# nLab special lambda-ring

John Baez: I believe ‘special $\lambda$-ring’ is an old-fashioned term for what almost everyone now calls a lambda-ring, the ‘nonspecial’ ones having been found to be too general. This, at least, is what Hazewinkel says in his article cited on our page about lambda-rings. So I believe this page here should be folded in with lambda-ring.

At the very least, we should give both definitions of $\lambda$-ring — special and unspecial — over at lambda-ring. When I last checked, that page did not include a definition.

For any commutative ring $A$ we can consider the set $\Phi \left(A\right)$ of power series in an indeterminate $t$ with coefficients in $A$ whose constant term is $1$:

$f\left(t\right)=1+{a}_{1}t+{a}_{2}{t}^{2}+\dots$

These form an abelian group under multiplication with the constant power-series $1$ as unit. What may be less familiar is that there is a commutative associative binary operation $\circ$ on this set that distributes over multiplication making $\Phi \left(A\right)$ into a commutative ring, for which the function ${ϵ}_{A}:\Phi \left(A\right)\to A$ taking $f\left(t\right)$ to $f\prime \left(0\right)$ is a homomorphism. So what is usually called multiplication of power-series becomes addition in this ring, with $1$ as zero; very confusing. Of course, $\Phi$ is a functor from rings to rings and $ϵ$ is a natural transformation. In fact it is the counit of a comonad.

How is $\circ$ defined? We impose the condition

$\left(1+at\right)\circ f\left(t\right)=f\left(at\right)$

for $a\in A$ and $f\left(t\right)\in \Phi \left(A\right)$. It is now clear from distributivity that if $g\left(t\right)={\Pi }_{j}\left(1+{a}_{j}t\right)$ then $g\left(t\right)\circ f\left(t\right)={\Pi }_{j}f\left({a}_{j}t\right)$. But what happens if $g\left(t\right)$ is not a product of linear factors? Newton’s theorem on symmetric polynomials comes to the rescue. For we note that the coefficient of ${t}^{n}$ in ${\Pi }_{j}f\left({a}_{j}t\right)$ is a symmetric function in the ${a}_{j}$ and so can be expressed as a polynomial over the integers in the first $n$ coefficients of $g\left(t\right)$ and of $f\left(t\right)$. In this way we have indicated that a universal formula for multiplication in $\Phi \left(A\right)$ exists, though we may not have written it down explicitly.

We use the same trick in defining the comultiplication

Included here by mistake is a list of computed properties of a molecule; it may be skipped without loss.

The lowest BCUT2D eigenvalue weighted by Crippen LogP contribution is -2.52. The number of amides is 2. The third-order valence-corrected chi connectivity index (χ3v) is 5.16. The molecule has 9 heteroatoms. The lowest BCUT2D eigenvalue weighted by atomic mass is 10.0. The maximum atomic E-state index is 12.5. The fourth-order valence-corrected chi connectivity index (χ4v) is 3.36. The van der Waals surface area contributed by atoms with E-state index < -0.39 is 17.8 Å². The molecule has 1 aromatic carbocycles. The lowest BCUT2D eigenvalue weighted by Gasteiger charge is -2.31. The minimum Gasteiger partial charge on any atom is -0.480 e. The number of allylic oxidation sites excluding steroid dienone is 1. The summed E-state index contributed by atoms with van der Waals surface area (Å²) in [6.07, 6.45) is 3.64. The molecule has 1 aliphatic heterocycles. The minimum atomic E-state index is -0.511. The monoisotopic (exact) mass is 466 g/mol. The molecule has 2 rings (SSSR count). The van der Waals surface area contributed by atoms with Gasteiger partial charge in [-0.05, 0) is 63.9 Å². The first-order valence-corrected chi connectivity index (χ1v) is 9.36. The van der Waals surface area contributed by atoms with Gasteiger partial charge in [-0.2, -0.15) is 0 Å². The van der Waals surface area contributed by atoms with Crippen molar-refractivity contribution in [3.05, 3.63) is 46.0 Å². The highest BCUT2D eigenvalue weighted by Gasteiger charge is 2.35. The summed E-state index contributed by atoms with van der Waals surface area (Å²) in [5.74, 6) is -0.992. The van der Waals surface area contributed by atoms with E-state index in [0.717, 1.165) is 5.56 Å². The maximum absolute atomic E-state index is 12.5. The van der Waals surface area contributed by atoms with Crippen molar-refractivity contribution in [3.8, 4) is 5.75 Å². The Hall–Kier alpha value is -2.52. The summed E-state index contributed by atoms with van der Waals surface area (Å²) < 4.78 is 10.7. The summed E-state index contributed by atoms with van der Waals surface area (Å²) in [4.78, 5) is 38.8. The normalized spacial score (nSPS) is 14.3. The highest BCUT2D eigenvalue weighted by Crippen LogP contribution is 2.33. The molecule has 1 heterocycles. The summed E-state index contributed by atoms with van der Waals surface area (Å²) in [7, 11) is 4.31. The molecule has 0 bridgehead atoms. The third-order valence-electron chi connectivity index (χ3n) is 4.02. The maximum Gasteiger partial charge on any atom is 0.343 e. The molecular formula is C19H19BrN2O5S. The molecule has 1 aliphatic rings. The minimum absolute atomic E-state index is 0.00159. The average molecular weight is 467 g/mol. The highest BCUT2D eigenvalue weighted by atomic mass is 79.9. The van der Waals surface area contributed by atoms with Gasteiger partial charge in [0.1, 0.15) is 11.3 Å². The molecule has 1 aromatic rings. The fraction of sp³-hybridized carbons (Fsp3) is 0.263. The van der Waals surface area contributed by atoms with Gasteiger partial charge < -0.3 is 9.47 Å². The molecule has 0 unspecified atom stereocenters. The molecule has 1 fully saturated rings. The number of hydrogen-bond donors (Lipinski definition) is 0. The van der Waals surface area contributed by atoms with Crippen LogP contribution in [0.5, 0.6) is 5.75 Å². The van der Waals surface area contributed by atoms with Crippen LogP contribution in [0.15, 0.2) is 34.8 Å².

${\mu }_{A}:\Phi \left(A\right)\to \Phi \left(\Phi \left(A\right)\right)$

but now our old-fashioned notation and use of indeterminates starts to cause trouble. A power-series in $\Phi \left(A\right)$ is really just a sequence $\left({a}_{1},{a}_{2},\dots \right)$. We demand that

${\mu }_{A}\left(a,0,0,\dots \right)=\left(\left(a,0,0,\dots \right),\left(0,0,\dots \right),\dots \right)$

Again, to define ${\mu }_{A}$ on an arbitrary power-series, factorize it formally into linear factors, apply the rule and distributivity, and apply Newton’s theorem.

A special $\lambda$-ring is a coalgebra for the comonad $\Phi$ above. If $\xi :A\to \Phi \left(A\right)$ is the costructure map for such a coalgebra, we define unary operations ${\lambda }^{n}$ on $A$ by the formula

$\xi \left(a\right)=1+{\lambda }^{1}\left(a\right)t+{\lambda }^{2}\left(a\right){t}^{2}+\dots$

The counit condition forces ${\lambda }^{1}\left(a\right)=a$. It is also traditional to denote $\xi \left(a\right)$ by ${\lambda }_{t}\left(a\right)$. Note that ${\lambda }_{t}\left({a}_{1}+{a}_{2}\right)={\lambda }_{t}\left({a}_{1}\right){\lambda }_{t}\left({a}_{2}\right)$ and that ${\lambda }_{t}\left({a}_{1}{a}_{2}\right)={\lambda }_{t}\left({a}_{1}\right)\circ {\lambda }_{t}\left({a}_{2}\right)$.

The functor $\Phi$ is representable by a commutative Hopf algebra $\Lambda$, and so has a left adjoint. The underlying ring of $\Lambda$ is $ℤ\left[{\lambda }^{1},{\lambda }^{2},\dots \right]$, the free special $\lambda$-ring on one generator (${\lambda }^{1}$).

In the terminology of bimodels $\Phi =\Lambda ⇒?$ and its left adjoint is $\Lambda \otimes ?$. So the theory of special $\lambda$-rings is a monadic extension of the theory of rings.

Revised on July 29, 2009 00:09:08 by Toby Bartels (71.104.230.172)